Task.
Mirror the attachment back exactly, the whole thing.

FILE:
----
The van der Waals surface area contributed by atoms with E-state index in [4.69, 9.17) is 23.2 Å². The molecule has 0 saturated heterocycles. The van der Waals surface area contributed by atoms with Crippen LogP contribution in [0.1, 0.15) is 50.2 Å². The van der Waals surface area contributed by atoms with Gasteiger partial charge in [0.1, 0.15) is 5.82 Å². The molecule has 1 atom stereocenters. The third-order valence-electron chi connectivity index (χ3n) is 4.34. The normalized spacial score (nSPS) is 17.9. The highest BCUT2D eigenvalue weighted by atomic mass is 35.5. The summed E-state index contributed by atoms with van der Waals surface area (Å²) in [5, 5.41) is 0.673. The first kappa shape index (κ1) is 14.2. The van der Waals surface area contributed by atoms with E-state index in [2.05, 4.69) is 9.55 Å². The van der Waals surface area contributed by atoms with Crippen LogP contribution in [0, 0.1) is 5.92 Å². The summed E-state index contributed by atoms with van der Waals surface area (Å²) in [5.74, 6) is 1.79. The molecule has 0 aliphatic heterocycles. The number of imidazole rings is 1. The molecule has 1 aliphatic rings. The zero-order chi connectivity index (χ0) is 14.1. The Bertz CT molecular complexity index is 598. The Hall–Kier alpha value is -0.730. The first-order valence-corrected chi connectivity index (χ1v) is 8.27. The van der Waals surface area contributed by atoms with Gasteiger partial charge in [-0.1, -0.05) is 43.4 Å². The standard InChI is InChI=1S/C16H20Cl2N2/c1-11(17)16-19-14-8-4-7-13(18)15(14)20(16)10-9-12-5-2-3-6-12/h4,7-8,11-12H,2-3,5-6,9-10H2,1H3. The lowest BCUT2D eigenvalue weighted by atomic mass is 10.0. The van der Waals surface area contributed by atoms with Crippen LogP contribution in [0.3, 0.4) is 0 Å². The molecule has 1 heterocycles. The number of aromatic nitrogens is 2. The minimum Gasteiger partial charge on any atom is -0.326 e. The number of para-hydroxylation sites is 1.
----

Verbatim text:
The van der Waals surface area contributed by atoms with E-state index in [4.69, 9.17) is 23.2 Å². The molecule has 0 saturated heterocycles. The van der Waals surface area contributed by atoms with Crippen LogP contribution in [0.1, 0.15) is 50.2 Å². The van der Waals surface area contributed by atoms with Gasteiger partial charge in [0.1, 0.15) is 5.82 Å². The molecule has 1 atom stereocenters. The third-order valence-electron chi connectivity index (χ3n) is 4.34. The normalized spacial score (nSPS) is 17.9. The highest BCUT2D eigenvalue weighted by atomic mass is 35.5. The summed E-state index contributed by atoms with van der Waals surface area (Å²) in [5, 5.41) is 0.673. The first kappa shape index (κ1) is 14.2. The van der Waals surface area contributed by atoms with E-state index in [2.05, 4.69) is 9.55 Å². The van der Waals surface area contributed by atoms with Crippen LogP contribution in [0, 0.1) is 5.92 Å². The summed E-state index contributed by atoms with van der Waals surface area (Å²) in [5.74, 6) is 1.79. The molecule has 0 aliphatic heterocycles. The number of imidazole rings is 1. The molecule has 1 aliphatic rings. The zero-order chi connectivity index (χ0) is 14.1. The Bertz CT molecular complexity index is 598. The Hall–Kier alpha value is -0.730. The first-order valence-corrected chi connectivity index (χ1v) is 8.27. The van der Waals surface area contributed by atoms with Gasteiger partial charge in [-0.1, -0.05) is 43.4 Å². The standard InChI is InChI=1S/C16H20Cl2N2/c1-11(17)16-19-14-8-4-7-13(18)15(14)20(16)10-9-12-5-2-3-6-12/h4,7-8,11-12H,2-3,5-6,9-10H2,1H3. The lowest BCUT2D eigenvalue weighted by atomic mass is 10.0. The van der Waals surface area contributed by atoms with Crippen LogP contribution in [0.3, 0.4) is 0 Å². The molecule has 1 heterocycles. The number of aromatic nitrogens is 2. The minimum Gasteiger partial charge on any atom is -0.326 e. The number of para-hydroxylation sites is 1.